A number of successful businessmen have also been educated at Christ Church including Alex Beard (Glencore), Sir Michael Moritz (Sequoia Capital), Crispin Odey (hedge fund manager), Jacob Rothschild (N M Rothschild & Sons), Nicky Oppenheimer (De Beers), Peter Moores (Littlewoods), James A. Reed (Reed group), and Cameron and Tyler Winklevoss (twins associated with the founding of Facebook).
The college has educated six Olympic gold medalists including Jonny Searle in rowing. Other notable alumni include entrepreneur and founder of Pennsylvania William Penn, broadcaster David Dimbleby, composer Sir William Walton and the writers Lewis Carroll and W. H. Auden.
The college accepted men only for over four centuries, until 1980, which explains the dearth of women on this list of notable alumni.
The following list is not comprehensive and a fuller list can be found in the Category: Alumni of Christ Church, Oxford.List of earls in the peerages of Britain and Ireland
This is a list of the 193 present and extant earls in the Peerages of the England, Scotland, Great Britain, Ireland, and the United Kingdom. Note that it does not include extant earldoms which have become merged (either through marriage or elevation) with marquessates or dukedoms and are today only seen as subsidiary titles. For a more complete list, which adds these "hidden" earldoms as well as extinct, dormant, abeyant, and forfeit ones, see List of earldoms.List of elected hereditary peers under the House of Lords Act 1999
This is a list of hereditary peers elected to serve in the House of Lords under the provisions of the House of Lords Act 1999 and the Standing Orders of the House of Lords. The Act excluded all hereditary peers who were not also life peers except for two holders of royal offices plus ninety other peers, to be chosen by the House.
Before the passing of the Act, the House approved a Standing Order stating that the remaining hereditary peers shall consist of:
2 peers to be elected by the Labour hereditary peers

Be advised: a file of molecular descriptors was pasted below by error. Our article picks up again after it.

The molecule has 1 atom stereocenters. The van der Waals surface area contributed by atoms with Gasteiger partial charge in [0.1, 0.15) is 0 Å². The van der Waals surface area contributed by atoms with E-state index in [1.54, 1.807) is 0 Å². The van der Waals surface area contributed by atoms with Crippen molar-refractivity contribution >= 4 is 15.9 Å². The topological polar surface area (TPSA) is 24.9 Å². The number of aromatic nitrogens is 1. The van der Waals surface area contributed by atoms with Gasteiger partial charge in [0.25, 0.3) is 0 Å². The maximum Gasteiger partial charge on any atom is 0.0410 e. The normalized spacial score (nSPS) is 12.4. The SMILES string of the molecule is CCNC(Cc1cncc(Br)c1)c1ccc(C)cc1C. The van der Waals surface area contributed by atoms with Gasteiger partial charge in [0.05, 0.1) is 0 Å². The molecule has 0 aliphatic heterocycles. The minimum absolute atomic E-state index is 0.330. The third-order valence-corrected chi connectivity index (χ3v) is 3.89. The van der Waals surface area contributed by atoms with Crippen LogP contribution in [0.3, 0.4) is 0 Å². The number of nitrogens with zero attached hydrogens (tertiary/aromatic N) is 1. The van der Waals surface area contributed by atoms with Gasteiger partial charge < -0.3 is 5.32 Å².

42 peers to be elected by the Conservative hereditary peers
3 peers to be elected by the Liberal Democrat hereditary peers
28 peers to be elected by the Crossbench hereditary peers
15 peers to be elected by the whole House
The holders of the offices of Earl Marshal (the Duke of Norfolk) and Lord Great Chamberlain (currently the Marquess of Cholmondeley) to be ex officio membersThe total number and sub-composition set out above reflects a compromise to ensure passage of the Act through the House reached between then-Prime Minister Tony Blair and the most senior Conservative in the Lords, Viscount Cranborne (known since his father's death in 2003 as the Marquess of Salisbury), a descendant of the last Prime Minister to sit in the Lords. The number elected by each group reflected the relative strengths of the parties among hereditary peers at that time. Historically, the Conservatives had predominated in the House since 1890; it was this entrenched position which led to the removal of the absolute power of veto from the House of Lords by the Parliament Act 1911 and was the chief catalyst for the removal of most hereditary peers in 1999.The fifteen peers elected by the whole house were intended to provide a group of experienced members ready to serve as Deputy Speakers or other officers.
The initial elections took place before the House of Lords Act took effect; therefore all hereditary peers could vote in those elections. From the end of the 1998–1999 session of parliament until the following session, vacancies (usually triggered by death) were to be filled by runners up in the initial elections. Two Crossbench peers, Lord Cobbold and Lord Chorley, returned to the House this way, having sat before 1999. Since then, vacancies among the group of 15 peers have been filled through by-elections, with all members of the House entitled to vote. The Procedure Committee has recommended that any peer elected at a by-election in this category should not be expected to serve as a Deputy Speaker. In by-elections to fill vacancies in the political groups, only hereditary peers of that group sitting in the House may vote.
As of January 2018 there are 4 dukes, 1 marquess, 26 earls, 17 viscounts and 44 barons among the 92 hereditary peers entitled to sit in the House of Lords.Royal Geographical Society
The Royal Geographical Society (with the Institute of British Geographers) is the UK's learned society and professional body for geography, founded in 1830 for the advancement of geographical sciences. Today, it is the leading centre for geographers and geographical learning. The Society has over 16,500 members and its work reaches millions of people each year through publications, research groups and lectures.
* Current title holders, listed by date of creation, from earliest to most recent
Italics in entries mean the titleholder also holds a previously listed earldom of greater precedence
Presidents of the Royal Geographical Society